21:13 So Abraham will be the father of at least two, if not many nations!
21:14 This verses raise a lot of issues that might insult the ears of modern readers, and rightly so. Where was and what was the nature of Beer-sheba?
21:15 Why did Hagar cast her son under a bush?
21:16 I wonder if Hagar thought she too was about to die.
21:17 I think it is interesting the God hears the voice of the boy even though the passage does not tell us the boy is crying, but it does tell us that Hagar is crying, which God seems to ignore. Where else have we heard “Do not be afraid”? What fear is God referring to?
21:18 It seems that Arabs could appeal to this verse for claiming God’s blessing. Had Abraham not told Hagar what God told him in 21:13?
21:19 Was the well there earlier and Hagar did not see it, or has it just appeared? Where else have we recently heard about eyes being opened?
21:20 What is the meaning of “God was with the boy”? I find it interesting that the boy became an expert with the bow in light of his mother having sat a bowshot away from him (21:16) when she thought he was about to die.
21:21 Where is Paran? I wonder what became of Hagar.

PSALM 86:1-10, 16-17
86:1 Are we to hear this today as the prayer of Hagar? Does this presume the preferential option of the poor and needy?
86:2 Is the Psalmist appealing to God’s conscience?
86:3 This verse reminds me of Luke 18:1-8. What does it mean to cry to God all day long?
86:4 What does it mean to lift up one’s soul?
86:5 Is the Psalmist asking to be forgiven?
86:6 Why must God be supplicated? This passage could easily be used as part of a call to pray or as an ending phrase of a prayer. What are other forms of prayer in addition to supplication?
86:7 Does the Psalmist not call on God in good days?
86:8 What other gods is the Psalmist referring to?  What are God’s works?
86:9 What nations does the Psalmist have in mind?  What about Genesis 21:18?
86:10 Is the Psalmist buttering up God? Are the wondrous things in this verse the same as the works in 86:8?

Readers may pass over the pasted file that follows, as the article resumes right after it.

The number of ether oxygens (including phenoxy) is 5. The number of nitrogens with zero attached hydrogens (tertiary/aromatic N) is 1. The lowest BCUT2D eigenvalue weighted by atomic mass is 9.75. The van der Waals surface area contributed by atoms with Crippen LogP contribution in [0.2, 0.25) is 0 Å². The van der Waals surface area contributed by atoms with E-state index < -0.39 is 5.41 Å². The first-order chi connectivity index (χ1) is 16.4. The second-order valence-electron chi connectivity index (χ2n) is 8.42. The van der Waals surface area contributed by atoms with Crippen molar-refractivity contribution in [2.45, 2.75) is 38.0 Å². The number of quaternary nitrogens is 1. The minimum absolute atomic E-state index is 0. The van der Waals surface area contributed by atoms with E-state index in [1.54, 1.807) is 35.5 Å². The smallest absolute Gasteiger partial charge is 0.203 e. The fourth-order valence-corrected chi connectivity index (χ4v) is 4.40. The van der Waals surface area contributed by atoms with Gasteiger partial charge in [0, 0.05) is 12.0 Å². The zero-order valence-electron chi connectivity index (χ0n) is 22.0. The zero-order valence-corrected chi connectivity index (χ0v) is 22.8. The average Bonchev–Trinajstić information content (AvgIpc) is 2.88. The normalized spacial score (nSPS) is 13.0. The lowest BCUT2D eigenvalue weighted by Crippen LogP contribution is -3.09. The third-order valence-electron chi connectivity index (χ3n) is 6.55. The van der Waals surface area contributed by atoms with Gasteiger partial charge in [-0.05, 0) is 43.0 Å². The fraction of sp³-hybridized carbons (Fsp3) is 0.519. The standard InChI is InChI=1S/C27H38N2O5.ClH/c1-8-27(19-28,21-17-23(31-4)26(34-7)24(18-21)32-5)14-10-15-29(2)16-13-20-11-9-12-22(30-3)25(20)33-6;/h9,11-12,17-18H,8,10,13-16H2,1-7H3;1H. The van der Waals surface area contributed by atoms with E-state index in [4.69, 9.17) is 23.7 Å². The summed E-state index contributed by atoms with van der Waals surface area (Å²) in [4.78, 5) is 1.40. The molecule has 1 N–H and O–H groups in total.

86:16 Who is speaking here?  Who is the servant? Who is the child? This verse alone justifies pairing this Psalm with the Genesis Reading.
86:17 How do we ask for and seek for signs from God?  Is the Psalmist reminding God of how God has helped in the past?

ROMANS 6:1b-11
6:1b Was this a rhetorical question or might some have actually been making this argument?
6:2 What if Paul was wrong? Is there a difference between living in sin and being a sinner?
6:3 We may know this but what about those to whom Paul was writing? How will this verse be heard in the pews?
6:4 What did Paul mean by “newness of life”?
6:5 Have we indeed been united with him in a death like his? What was his resurrection like?
6:6 How was our old life crucified?
6:7 How does death free us from sin?
6:8 Is Paul beginning to repeat himself? See 6:4.
6:9 Who is the “We?”
6:10 I find the dying to death and sin while  living to God an interesting literary construction and profound theological idea.
6:11 Is there a difference between actually being dead to sin and considering oneself dead to sin? Why is it that some people who claim to be alive to God in Christ Jesus seem to get no joy or satisfaction out of life?

MATTHEW 10:24-39
10:24 Who is speaking?
10:25 Who or what is Beelzebul?  Who is calling whom Beelzebul?
10:26-27 With covered/uncovered, secret/known, dark/light and whispered/proclaim language, this passage is beginning to sound gnostic and apocalyptic.
10:28 Who can kill both soul and body in hell?
10:29 Why are the sparrows sold?